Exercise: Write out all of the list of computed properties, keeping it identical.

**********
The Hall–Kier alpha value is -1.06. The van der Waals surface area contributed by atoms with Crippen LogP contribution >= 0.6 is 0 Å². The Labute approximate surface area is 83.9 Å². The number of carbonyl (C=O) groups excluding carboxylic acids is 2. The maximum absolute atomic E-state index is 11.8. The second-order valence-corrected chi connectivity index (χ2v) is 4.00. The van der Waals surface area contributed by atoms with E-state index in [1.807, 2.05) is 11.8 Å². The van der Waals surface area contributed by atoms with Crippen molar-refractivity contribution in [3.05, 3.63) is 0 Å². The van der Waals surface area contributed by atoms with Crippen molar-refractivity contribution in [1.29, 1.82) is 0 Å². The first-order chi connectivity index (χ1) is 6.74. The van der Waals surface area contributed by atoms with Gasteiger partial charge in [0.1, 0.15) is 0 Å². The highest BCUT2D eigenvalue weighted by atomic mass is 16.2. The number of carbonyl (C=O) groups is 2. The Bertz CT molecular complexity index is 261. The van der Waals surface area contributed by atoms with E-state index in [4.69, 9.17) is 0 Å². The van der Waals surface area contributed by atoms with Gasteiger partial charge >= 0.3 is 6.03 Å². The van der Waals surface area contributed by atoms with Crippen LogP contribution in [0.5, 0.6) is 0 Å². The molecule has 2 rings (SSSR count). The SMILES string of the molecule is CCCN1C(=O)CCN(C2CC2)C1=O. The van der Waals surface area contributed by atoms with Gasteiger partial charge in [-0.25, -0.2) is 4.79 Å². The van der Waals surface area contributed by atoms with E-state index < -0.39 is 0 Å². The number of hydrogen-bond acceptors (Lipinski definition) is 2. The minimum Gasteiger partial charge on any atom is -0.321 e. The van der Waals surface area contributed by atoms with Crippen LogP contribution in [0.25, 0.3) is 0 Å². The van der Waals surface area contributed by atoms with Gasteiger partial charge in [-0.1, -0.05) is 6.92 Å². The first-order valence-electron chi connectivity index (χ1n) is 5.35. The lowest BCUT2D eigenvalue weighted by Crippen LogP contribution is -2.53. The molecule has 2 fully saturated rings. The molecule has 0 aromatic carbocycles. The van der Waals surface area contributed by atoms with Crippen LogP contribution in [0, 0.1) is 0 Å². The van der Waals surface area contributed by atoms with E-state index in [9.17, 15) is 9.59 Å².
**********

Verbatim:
The Hall–Kier alpha value is -1.06. The van der Waals surface area contributed by atoms with Crippen LogP contribution >= 0.6 is 0 Å². The Labute approximate surface area is 83.9 Å². The number of carbonyl (C=O) groups excluding carboxylic acids is 2. The maximum absolute atomic E-state index is 11.8. The second-order valence-corrected chi connectivity index (χ2v) is 4.00. The van der Waals surface area contributed by atoms with E-state index in [1.807, 2.05) is 11.8 Å². The van der Waals surface area contributed by atoms with Crippen molar-refractivity contribution in [3.05, 3.63) is 0 Å². The van der Waals surface area contributed by atoms with Crippen molar-refractivity contribution in [1.29, 1.82) is 0 Å². The first-order chi connectivity index (χ1) is 6.74. The van der Waals surface area contributed by atoms with Gasteiger partial charge in [0.1, 0.15) is 0 Å². The highest BCUT2D eigenvalue weighted by atomic mass is 16.2. The number of carbonyl (C=O) groups is 2. The Bertz CT molecular complexity index is 261. The van der Waals surface area contributed by atoms with E-state index in [4.69, 9.17) is 0 Å². The van der Waals surface area contributed by atoms with Gasteiger partial charge >= 0.3 is 6.03 Å². The van der Waals surface area contributed by atoms with Crippen LogP contribution in [0.5, 0.6) is 0 Å². The molecule has 2 rings (SSSR count). The SMILES string of the molecule is CCCN1C(=O)CCN(C2CC2)C1=O. The van der Waals surface area contributed by atoms with Gasteiger partial charge in [-0.25, -0.2) is 4.79 Å². The van der Waals surface area contributed by atoms with E-state index < -0.39 is 0 Å². The number of hydrogen-bond acceptors (Lipinski definition) is 2. The minimum Gasteiger partial charge on any atom is -0.321 e. The van der Waals surface area contributed by atoms with Crippen LogP contribution in [0.25, 0.3) is 0 Å². The van der Waals surface area contributed by atoms with Gasteiger partial charge in [-0.1, -0.05) is 6.92 Å². The first-order valence-electron chi connectivity index (χ1n) is 5.35. The lowest BCUT2D eigenvalue weighted by Crippen LogP contribution is -2.53. The molecule has 2 fully saturated rings. The molecule has 0 aromatic carbocycles. The van der Waals surface area contributed by atoms with Crippen LogP contribution in [0, 0.1) is 0 Å². The van der Waals surface area contributed by atoms with E-state index in [9.17, 15) is 9.59 Å².